[Editor’s note: A longer version of this article appeared in The Cohen Report, a publication of The Nonprofit Quarterly.]
In March, Democratic U.S. Sen. Ben Cardin of Maryland introduced the Newspaper Revitalization Act, which would allow daily newspapers under certain circumstances to become federally tax-exempt 501(c)3 nonprofits.
Perhaps he was concerned by floundering newspapers in Baltimore — the Examiner, which has gone under and the Sun whose parent company, the Tribune Corporation, has filed for bankruptcy protection.
Is the nonprofit sector going to be the salvation of the U.S. newspaper industry?
Is it possible that tomorrow’s Charles Foster Kane will find himself running a public charity and asking foundations for grants and loans?
Will local nonprofits soon find themselves competing with entities named Times, Post, and Daily News for foundation largesse?
Nonprofit ownership of news outlets is not new, though it is rare in the high-powered world of U.S. mass media.
For many years, the St. Petersburg Times — and the national magazines Congressional Quarterly and Governing — have been owned by a for-profit publishing company, but all of the earnings of the company, after taxes, go to support the nonprofit Poynter Institute.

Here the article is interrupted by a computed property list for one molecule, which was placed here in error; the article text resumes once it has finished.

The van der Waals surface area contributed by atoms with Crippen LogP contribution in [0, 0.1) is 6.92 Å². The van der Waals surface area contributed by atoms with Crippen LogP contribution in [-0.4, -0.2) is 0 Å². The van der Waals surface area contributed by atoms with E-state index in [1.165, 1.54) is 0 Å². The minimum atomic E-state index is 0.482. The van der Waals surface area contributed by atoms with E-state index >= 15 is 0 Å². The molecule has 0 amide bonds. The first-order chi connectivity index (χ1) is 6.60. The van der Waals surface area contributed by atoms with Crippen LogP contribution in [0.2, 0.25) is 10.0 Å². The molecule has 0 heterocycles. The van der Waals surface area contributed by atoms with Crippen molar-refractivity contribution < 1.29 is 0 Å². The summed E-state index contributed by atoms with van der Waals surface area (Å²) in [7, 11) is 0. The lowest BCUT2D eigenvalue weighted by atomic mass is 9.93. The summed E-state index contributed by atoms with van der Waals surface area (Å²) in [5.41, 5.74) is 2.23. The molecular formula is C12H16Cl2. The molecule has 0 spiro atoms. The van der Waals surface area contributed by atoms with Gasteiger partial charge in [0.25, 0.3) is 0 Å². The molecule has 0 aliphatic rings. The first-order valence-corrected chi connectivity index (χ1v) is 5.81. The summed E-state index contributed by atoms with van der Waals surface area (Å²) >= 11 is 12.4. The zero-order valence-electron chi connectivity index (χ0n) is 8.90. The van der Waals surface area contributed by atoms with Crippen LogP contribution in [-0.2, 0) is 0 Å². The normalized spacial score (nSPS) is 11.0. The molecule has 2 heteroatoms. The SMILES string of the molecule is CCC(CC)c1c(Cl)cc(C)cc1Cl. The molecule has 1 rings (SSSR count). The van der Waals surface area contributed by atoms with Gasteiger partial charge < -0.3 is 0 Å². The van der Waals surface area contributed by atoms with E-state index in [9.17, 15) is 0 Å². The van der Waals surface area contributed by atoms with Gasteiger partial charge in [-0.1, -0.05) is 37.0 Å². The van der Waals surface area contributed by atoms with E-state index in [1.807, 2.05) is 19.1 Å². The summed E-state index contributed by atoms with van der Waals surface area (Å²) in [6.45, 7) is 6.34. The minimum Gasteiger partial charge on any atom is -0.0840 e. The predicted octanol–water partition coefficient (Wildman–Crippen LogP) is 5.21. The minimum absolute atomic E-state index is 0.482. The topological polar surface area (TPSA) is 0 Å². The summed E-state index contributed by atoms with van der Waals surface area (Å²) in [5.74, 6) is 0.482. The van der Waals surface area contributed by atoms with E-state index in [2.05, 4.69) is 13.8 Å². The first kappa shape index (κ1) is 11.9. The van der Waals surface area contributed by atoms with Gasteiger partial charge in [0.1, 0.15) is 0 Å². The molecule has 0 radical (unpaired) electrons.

In essence, the nonprofit Poynter owns those for-profit newspapers and magazines.
In July, the Times Publishing Company sold Congressional Quarterly to the for-profit political journal, Roll Call, owned by the Economist Group, though still retaining Florida Trend, several community weeklies, and the Times.
Similarly, the Christian Science Monitor is owned and published by the Christian Science church, formally known First Church of Christ, Scientist in Boston, Massachusetts.
However, despite 100 years of Church support, the Monitor has had its own difficulties, recently dropping its daily print edition in favor of just a weekend-only print edition plus a daily online paper.
There are already increasing examples of nonprofit-run and-financed news outlets filling in some of the gaps of declining coverage by mainstream newspapers, though most are tiny and local, operating in towns like Chicago, Minneapolis, San Diego and St. Louis.
And several nonprofit news sites are specifically dedicated to investigative journalism, focusing on government or business, rather than local or national news coverage.
Is the nonprofit approach an avenue for saving the future of newspapers?
Will the Cardin/Maloney legislation achieve anything worthwhile toward bolstering the nonprofit option for U.S. newspapers?
Next: Will the future of the press be nonprofit? Sort-of nonprofit? Neither?
Rick Cohen is national correspondent for The Nonprofit Quarterly and a regular contributor to Philanthropy Journal.